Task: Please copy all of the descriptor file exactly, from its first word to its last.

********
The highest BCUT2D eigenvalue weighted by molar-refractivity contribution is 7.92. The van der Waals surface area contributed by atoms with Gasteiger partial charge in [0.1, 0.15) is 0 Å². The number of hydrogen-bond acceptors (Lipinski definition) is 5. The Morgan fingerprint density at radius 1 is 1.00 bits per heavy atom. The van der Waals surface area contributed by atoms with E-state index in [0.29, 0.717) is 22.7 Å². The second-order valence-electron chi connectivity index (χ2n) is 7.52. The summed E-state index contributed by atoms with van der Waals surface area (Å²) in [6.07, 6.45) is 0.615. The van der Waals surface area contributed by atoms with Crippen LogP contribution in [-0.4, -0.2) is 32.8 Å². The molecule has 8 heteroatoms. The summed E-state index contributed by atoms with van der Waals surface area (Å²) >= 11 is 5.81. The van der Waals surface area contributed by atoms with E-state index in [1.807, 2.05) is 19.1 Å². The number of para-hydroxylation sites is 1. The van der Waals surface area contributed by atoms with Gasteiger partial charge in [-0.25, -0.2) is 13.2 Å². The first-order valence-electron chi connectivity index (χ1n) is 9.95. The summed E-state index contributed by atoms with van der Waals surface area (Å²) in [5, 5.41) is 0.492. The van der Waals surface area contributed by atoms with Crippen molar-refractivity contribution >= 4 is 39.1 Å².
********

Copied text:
The highest BCUT2D eigenvalue weighted by molar-refractivity contribution is 7.92. The van der Waals surface area contributed by atoms with Gasteiger partial charge in [0.1, 0.15) is 0 Å². The number of hydrogen-bond acceptors (Lipinski definition) is 5. The Morgan fingerprint density at radius 1 is 1.00 bits per heavy atom. The van der Waals surface area contributed by atoms with E-state index in [0.29, 0.717) is 22.7 Å². The second-order valence-electron chi connectivity index (χ2n) is 7.52. The summed E-state index contributed by atoms with van der Waals surface area (Å²) in [6.07, 6.45) is 0.615. The van der Waals surface area contributed by atoms with Crippen LogP contribution in [-0.4, -0.2) is 32.8 Å². The molecule has 8 heteroatoms. The summed E-state index contributed by atoms with van der Waals surface area (Å²) >= 11 is 5.81. The van der Waals surface area contributed by atoms with E-state index in [1.807, 2.05) is 19.1 Å². The number of para-hydroxylation sites is 1. The van der Waals surface area contributed by atoms with Gasteiger partial charge in [-0.25, -0.2) is 13.2 Å². The first-order valence-electron chi connectivity index (χ1n) is 9.95. The summed E-state index contributed by atoms with van der Waals surface area (Å²) in [5, 5.41) is 0.492. The van der Waals surface area contributed by atoms with Crippen molar-refractivity contribution >= 4 is 39.1 Å².